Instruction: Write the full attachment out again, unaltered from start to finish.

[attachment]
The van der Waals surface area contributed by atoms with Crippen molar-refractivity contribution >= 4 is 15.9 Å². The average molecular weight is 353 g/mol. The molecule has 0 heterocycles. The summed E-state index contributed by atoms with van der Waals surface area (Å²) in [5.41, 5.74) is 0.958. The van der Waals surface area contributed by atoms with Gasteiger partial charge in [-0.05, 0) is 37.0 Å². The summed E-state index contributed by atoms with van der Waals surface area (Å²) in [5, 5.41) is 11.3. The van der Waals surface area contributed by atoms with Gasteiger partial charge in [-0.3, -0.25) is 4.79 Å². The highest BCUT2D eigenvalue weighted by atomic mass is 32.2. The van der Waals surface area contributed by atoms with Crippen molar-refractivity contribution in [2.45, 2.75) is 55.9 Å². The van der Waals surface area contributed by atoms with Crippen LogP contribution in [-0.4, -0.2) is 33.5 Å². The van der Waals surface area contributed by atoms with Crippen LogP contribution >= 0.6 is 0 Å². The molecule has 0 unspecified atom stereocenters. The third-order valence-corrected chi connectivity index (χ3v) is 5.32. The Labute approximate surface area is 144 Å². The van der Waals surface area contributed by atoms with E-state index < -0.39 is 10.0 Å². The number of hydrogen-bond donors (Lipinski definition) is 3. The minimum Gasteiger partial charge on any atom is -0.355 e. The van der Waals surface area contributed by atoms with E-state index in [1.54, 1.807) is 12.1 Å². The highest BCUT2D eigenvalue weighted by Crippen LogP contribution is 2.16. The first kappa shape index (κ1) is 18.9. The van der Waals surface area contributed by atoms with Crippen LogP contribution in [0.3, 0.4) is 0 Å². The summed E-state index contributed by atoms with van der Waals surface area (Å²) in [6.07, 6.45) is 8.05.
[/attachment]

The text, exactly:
The van der Waals surface area contributed by atoms with Crippen molar-refractivity contribution >= 4 is 15.9 Å². The average molecular weight is 353 g/mol. The molecule has 0 heterocycles. The summed E-state index contributed by atoms with van der Waals surface area (Å²) in [5.41, 5.74) is 0.958. The van der Waals surface area contributed by atoms with Gasteiger partial charge in [-0.05, 0) is 37.0 Å². The summed E-state index contributed by atoms with van der Waals surface area (Å²) in [5, 5.41) is 11.3. The van der Waals surface area contributed by atoms with Gasteiger partial charge in [-0.3, -0.25) is 4.79 Å². The highest BCUT2D eigenvalue weighted by atomic mass is 32.2. The van der Waals surface area contributed by atoms with Crippen molar-refractivity contribution in [2.45, 2.75) is 55.9 Å². The van der Waals surface area contributed by atoms with Crippen LogP contribution in [-0.4, -0.2) is 33.5 Å². The van der Waals surface area contributed by atoms with Crippen LogP contribution >= 0.6 is 0 Å². The molecule has 0 unspecified atom stereocenters. The third-order valence-corrected chi connectivity index (χ3v) is 5.32. The Labute approximate surface area is 144 Å². The van der Waals surface area contributed by atoms with E-state index < -0.39 is 10.0 Å². The number of hydrogen-bond donors (Lipinski definition) is 3. The minimum Gasteiger partial charge on any atom is -0.355 e. The van der Waals surface area contributed by atoms with E-state index in [1.54, 1.807) is 12.1 Å². The highest BCUT2D eigenvalue weighted by Crippen LogP contribution is 2.16. The first kappa shape index (κ1) is 18.9. The van der Waals surface area contributed by atoms with Crippen LogP contribution in [0.3, 0.4) is 0 Å². The summed E-state index contributed by atoms with van der Waals surface area (Å²) in [6.07, 6.45) is 8.05.